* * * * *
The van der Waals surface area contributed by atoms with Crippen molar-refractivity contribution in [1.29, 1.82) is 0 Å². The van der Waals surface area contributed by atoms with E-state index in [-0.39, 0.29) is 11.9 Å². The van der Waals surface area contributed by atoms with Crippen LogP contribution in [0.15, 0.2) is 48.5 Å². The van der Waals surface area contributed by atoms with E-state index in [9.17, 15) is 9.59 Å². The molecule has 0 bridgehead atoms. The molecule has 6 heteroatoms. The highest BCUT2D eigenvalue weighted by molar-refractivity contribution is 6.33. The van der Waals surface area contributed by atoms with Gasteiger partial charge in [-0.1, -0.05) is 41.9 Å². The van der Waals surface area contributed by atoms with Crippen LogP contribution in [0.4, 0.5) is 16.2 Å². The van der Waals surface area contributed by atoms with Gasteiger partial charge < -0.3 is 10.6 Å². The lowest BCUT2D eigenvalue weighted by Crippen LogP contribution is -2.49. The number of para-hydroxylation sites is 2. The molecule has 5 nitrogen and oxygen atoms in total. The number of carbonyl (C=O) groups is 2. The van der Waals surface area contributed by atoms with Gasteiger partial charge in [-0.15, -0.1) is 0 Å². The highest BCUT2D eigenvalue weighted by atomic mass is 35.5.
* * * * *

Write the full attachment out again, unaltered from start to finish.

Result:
The van der Waals surface area contributed by atoms with Crippen molar-refractivity contribution in [1.29, 1.82) is 0 Å². The van der Waals surface area contributed by atoms with E-state index in [-0.39, 0.29) is 11.9 Å². The van der Waals surface area contributed by atoms with Crippen LogP contribution in [0.15, 0.2) is 48.5 Å². The van der Waals surface area contributed by atoms with E-state index in [9.17, 15) is 9.59 Å². The molecule has 0 bridgehead atoms. The molecule has 6 heteroatoms. The highest BCUT2D eigenvalue weighted by molar-refractivity contribution is 6.33. The van der Waals surface area contributed by atoms with Gasteiger partial charge in [-0.1, -0.05) is 41.9 Å². The van der Waals surface area contributed by atoms with Crippen LogP contribution in [0.4, 0.5) is 16.2 Å². The van der Waals surface area contributed by atoms with Gasteiger partial charge < -0.3 is 10.6 Å². The lowest BCUT2D eigenvalue weighted by Crippen LogP contribution is -2.49. The number of para-hydroxylation sites is 2. The molecule has 5 nitrogen and oxygen atoms in total. The number of carbonyl (C=O) groups is 2. The van der Waals surface area contributed by atoms with Gasteiger partial charge in [-0.15, -0.1) is 0 Å². The highest BCUT2D eigenvalue weighted by atomic mass is 35.5.